If you can’t say anything nice….

Before I get started here, I am putting in a totally shameless plug for VIRTUAL BOOK CLUB. Join me on February 29 at 8:30 CST for a liveblog discussion of Boomsday, by Christopher Buckley. You can find out more about the event and the book HERE.


Today’s Hump Day Topic: Are people we know fair fodder for writing? People in our real lives? Online? Other bloggers? Things we read, such as blog posts, emails, news stories, etc? How do you handle writing about people? What are your criteria for discussing the people who affect you? Have you ever dealt with someone finding themselves in your writing and reacting (in any way)? Share with us your ethics and mores as a writer, when it comes to characterizing others.

This is my blog. That means I am going to talk about things that have to do with me.

Blogs are public places. That means that whoever wants to read my thoughts can do so at anytime. It’s even nicely archived so that one could, if they were so inclined, read my entire blog at once. You should try it while it’s still short.

How much am I willing to put on there for public consumption? I am willing to discuss many things in the blogosphere, but I have my limits. I don’t get too personal or private, if for no other reason than I think that most people wouldn’t give a rats ass as to how things really can be in my life. I’ve made the blogosphere as cocktail party analogy before. I’ve made a couple of friends here, don’t get me wrong, but I think an arms length relationship is best for all concerned.

This is my blog (yes, I’ve already said that.). It is not my husband’s blog. Nor my children’s blog. Nor my family’s blog. They don’t have blogs so therefore I can only assume that they do not want their life stories plastered across the internet, I need to respect their privacy. However, there do come times when what they do or say is worth blogging about. And this is where my rules come in.

1. Never say anything you can’t say to their face. I have broken this rule once with this post and I now regret it. To my knowledge, the parties in question have not seen it, but I am considering taking the post down because of it’s tone. If anything, this post teaches me to really watch what I say in the future.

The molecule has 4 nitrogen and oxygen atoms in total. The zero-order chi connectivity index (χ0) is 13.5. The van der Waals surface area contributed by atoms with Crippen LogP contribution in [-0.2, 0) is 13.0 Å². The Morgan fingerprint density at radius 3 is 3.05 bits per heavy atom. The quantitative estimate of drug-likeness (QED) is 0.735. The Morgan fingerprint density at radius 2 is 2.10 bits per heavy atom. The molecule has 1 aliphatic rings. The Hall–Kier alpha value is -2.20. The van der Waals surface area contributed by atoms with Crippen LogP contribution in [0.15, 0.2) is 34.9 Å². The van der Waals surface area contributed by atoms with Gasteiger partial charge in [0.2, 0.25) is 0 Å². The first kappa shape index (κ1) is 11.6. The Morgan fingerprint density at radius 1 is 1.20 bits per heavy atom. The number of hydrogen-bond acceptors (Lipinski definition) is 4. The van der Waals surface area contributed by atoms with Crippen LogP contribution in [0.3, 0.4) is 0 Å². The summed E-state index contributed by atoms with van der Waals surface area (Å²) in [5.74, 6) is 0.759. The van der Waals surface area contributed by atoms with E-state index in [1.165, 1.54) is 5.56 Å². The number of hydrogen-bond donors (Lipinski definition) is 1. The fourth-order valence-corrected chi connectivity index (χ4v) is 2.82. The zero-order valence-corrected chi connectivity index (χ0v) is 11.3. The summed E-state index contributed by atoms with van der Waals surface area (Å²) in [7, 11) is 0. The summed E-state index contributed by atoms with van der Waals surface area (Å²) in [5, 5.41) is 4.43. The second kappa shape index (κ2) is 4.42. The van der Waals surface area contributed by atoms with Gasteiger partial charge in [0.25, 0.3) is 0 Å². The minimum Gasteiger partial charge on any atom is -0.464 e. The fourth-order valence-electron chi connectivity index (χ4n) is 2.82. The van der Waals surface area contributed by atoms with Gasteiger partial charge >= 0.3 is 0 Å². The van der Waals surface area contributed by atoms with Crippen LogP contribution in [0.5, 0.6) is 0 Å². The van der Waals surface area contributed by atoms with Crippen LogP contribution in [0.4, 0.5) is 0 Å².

2. Never use a real name.
3. Never show a picture of the kids. This is more of a safety issue for me.
4. If I must tell a story about the kids, try not to be needlessly embarrassing. Their friends might see it in the future and I can’t afford both therapy and college.
5. Never give out any information that might cause my spouse to be positively identified. He works for a company which might not react well to such discussions.
6. If you are going to discuss someone, give them a “heads up” if at all possible.

But I talk about lots of other things on this blog. Some of them are current events and other blogs. I handle those a little differently, mostly because these people have already decided to make themselves public. So,people in the news? You are totally fair game. Other bloggers? I’ll probably talk about posts you make on occasion, but I’ll always link back to whatever post inspired my comments. But as with friends and family, I’ll always post with respect.

Would I be this way if I were completely anonymous? Probably. I’ve seen some of those anonymous blogs (and not so anonymous as well) that don’t follow any set of rules and there are some that just make me squirm. Reading blogs is a voyeuristic thing, but I don’t like feeling uncomfortable with what I see. So why would I want to do that on my blog? Remember, it’s a cocktail party. Let’s not make a scene, shall we? We’re all here to have fun.

So to me, the rules of the blogosphere are, or should be, no different than the real world. Treat everyone with the respect that you expect from them. When you do need to talk about something, respect privacy and give out as little information as possible. Remember that not everyone you talk to will follow these rules, so watch what information you give them. Finally, if you think you might later regret putting it in your blog, then by all means, don’t put it in to begin with. And that should keep you out of trouble.

So, what do you think? Why don’t you share your thoughts? Join us at Using My Words. It would be awesome to make Julie use Twitter like she promised! 🙂